On the Money

Super Bowl kicks off in the shadow of a court ruling that could make sports betting legal outside of Nevada

Key Points
  • Currently, Nevada and a few others states are the only ones permitted to take sports bets, but a major Supreme Court ruling could upend that dynamic.
  • New Jersey is challenging a law that would allow it to take sports wagers as well
  • Public opinion has shifted in favor of sports betting, but critics argue it's not enough to change policy.
Gambling on Games

As Super Bowl LII kicks off Sunday, oddsmakers will be placing bets on whether the New England Patriots will roll to their sixth championship win — or whether the Philadelphia Eagles can pull off a major upset.

Yet the overwhelming majority of all those bets will be illegal. That's because right now, Nevada casinos are the only place a single-game sports bet can legally be placed.

"We estimate this weekend with the Super Bowl about $140 million will be wagered legally in Nevada," Geoff Freeman, CEO of the American Gaming Association, told CNBC's On the Money in an interview.

Freeman, whose group crunches gambling numbers and represents the U.S. casino industry, estimated that "about $4.6 billion will be wagered illegally across the country going to these illegal offshore operators, corner bookies or other unregulated entities."

However, more states could soon join Nevada by legalizing sports betting. The Supreme Court is reviewing a 26 year old law called the "Professional and Amateur Sports Protection Act" (PAPSA) that prohibits states from authorizing sports betting. At the time the law was decided, Nevada and a few other states with legal sports wagering — Oregon, Montana and Delaware —were grandfathered in.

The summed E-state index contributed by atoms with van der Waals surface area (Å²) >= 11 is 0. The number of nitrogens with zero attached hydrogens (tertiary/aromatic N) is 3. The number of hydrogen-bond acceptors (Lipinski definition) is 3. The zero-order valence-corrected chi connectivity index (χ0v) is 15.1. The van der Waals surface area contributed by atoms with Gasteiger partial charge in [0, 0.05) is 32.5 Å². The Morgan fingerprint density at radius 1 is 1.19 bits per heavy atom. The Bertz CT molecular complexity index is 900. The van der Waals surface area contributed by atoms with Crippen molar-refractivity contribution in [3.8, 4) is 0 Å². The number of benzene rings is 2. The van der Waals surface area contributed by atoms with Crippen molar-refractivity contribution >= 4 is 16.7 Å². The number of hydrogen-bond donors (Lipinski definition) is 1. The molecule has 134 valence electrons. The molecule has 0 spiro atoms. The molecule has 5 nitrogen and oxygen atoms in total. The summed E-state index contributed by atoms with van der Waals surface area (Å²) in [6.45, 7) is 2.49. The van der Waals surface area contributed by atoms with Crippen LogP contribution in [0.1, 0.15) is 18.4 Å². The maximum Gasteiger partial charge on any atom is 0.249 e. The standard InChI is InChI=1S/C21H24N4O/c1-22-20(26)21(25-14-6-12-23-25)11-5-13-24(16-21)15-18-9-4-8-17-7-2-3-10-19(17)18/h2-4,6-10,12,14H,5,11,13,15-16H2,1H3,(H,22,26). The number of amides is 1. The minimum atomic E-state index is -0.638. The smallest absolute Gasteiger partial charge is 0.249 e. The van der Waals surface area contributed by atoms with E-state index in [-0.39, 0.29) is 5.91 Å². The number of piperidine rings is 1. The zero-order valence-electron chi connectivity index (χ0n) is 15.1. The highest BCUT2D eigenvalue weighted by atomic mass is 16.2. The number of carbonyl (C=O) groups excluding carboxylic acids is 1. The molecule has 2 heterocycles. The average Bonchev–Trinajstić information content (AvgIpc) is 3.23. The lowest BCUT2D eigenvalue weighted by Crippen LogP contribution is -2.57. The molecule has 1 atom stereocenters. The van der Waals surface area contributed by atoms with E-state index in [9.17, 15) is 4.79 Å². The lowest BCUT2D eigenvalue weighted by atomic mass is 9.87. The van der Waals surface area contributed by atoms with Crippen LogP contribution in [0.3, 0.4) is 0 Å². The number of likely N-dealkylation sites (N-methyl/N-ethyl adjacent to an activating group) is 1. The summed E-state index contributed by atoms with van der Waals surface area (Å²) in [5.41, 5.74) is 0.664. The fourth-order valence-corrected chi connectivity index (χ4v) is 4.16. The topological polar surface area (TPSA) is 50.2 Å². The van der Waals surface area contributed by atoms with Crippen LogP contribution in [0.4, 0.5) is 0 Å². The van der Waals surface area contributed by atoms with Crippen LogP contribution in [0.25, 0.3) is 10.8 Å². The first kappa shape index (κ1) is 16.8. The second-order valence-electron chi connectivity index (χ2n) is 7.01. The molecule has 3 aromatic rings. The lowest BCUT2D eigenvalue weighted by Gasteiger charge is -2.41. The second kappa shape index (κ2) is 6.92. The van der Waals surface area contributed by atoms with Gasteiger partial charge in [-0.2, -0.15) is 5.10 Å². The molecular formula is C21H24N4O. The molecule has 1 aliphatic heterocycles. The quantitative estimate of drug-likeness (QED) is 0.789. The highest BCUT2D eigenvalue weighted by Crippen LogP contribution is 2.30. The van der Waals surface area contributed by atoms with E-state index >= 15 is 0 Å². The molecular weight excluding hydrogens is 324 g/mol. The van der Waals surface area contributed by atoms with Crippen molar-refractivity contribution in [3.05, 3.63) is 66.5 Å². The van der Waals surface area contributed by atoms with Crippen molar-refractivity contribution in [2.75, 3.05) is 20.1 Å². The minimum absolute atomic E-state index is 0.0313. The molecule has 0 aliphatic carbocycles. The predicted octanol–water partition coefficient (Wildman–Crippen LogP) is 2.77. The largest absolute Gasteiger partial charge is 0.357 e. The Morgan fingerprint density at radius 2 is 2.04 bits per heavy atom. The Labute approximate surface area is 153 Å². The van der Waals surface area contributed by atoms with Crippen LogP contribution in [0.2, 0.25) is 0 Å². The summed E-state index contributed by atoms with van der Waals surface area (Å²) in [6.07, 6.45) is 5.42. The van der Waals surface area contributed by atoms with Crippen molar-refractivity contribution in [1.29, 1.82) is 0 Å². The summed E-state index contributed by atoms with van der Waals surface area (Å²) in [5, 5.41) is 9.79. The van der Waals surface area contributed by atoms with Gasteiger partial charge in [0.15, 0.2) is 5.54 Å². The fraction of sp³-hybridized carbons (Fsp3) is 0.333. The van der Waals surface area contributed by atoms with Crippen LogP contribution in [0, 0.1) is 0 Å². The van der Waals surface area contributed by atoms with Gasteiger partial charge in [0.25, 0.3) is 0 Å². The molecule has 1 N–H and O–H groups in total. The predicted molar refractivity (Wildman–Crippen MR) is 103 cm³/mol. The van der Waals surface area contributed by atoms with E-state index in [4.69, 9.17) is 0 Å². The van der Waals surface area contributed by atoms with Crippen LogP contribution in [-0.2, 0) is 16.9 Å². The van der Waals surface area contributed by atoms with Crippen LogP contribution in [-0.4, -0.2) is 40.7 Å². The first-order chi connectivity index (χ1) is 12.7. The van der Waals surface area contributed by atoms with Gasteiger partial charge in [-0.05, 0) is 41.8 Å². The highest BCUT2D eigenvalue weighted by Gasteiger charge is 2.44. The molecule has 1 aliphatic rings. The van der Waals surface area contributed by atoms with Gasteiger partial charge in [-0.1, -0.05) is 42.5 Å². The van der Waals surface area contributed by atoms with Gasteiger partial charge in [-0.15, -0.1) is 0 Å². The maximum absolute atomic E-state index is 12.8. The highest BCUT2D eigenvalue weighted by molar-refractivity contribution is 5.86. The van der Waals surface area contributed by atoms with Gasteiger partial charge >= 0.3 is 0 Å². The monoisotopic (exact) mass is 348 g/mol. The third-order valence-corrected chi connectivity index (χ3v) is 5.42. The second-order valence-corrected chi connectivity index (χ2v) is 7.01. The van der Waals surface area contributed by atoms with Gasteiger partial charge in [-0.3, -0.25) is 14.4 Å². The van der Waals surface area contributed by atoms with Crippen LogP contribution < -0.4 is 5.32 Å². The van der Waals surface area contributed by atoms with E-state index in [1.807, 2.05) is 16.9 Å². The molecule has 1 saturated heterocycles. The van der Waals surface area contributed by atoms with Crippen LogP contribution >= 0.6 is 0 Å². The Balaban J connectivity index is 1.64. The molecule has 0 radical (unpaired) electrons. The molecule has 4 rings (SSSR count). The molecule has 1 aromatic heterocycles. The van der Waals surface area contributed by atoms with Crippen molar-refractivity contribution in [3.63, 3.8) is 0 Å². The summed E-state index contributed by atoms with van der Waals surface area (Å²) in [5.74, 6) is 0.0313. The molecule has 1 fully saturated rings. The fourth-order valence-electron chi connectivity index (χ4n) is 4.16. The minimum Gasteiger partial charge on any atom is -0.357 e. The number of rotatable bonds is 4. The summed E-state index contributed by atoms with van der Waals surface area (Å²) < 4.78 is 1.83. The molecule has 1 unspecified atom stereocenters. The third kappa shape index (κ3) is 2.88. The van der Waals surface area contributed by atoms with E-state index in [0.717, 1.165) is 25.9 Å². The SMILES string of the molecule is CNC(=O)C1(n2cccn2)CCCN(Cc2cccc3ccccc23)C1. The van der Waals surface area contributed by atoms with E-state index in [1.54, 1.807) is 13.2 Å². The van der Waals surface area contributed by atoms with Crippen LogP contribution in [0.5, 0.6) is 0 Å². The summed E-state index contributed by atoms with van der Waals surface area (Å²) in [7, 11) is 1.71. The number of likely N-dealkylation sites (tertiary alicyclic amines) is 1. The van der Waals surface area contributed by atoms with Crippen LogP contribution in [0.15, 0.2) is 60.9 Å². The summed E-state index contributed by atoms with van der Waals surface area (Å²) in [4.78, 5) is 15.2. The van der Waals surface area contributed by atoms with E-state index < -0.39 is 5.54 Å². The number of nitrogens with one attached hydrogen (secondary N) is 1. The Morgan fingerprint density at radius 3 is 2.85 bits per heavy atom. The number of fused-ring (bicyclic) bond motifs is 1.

Now, New Jersey wants to allow sports betting in casinos and race tracks, and the state's challenge to PAPSA is what's currently under review by the high court. The Supreme Court is expected to rule on PAPSA challenge by June.

Since PAPSA was passed, however, public opinion has been shifting. In 1993, 56 percent of Americans opposed legalizing sports betting. Currently, according to a Washington Post poll, a majority of 55 percent now support legal sports wagers.

While public opposition to sports betting has steadily eroded, some critics argue there hasn't been a sea change that warrants legalization.

"This is not something people are pounding the table for," Les Bernal, national director of the nonprofit advocacy group, "Stop Predatory Gambling," told CNBC.

Although New Jersey approved casino gambling back in 1976, Bernal cited a 2016 Quinnipiac poll that found the state's voters thought "gambling has not been good for the state."

"There's no grass roots movement for legalized sports gambling in the country. The reason why we're having this debate is you've had very powerful gambling interests, in concert with a handful of professional sports teams owners who are billionaire as well as a few politicians pushing this," Bernal argued.

Freeman, however, pointed to statistics showing Americans spending around $150 billion on sports betting in other ways. "It's happening in every corner of the country…with bookies and offshore illegal operators."

The AGA's intention is to make sports betting legal and regulated, which would ultimately protect bettors, Freeman said. "Because of the laws in the U.S. right now, the only people who can't provide sports betting are legal, regulated companies who can protect consumers in the process."

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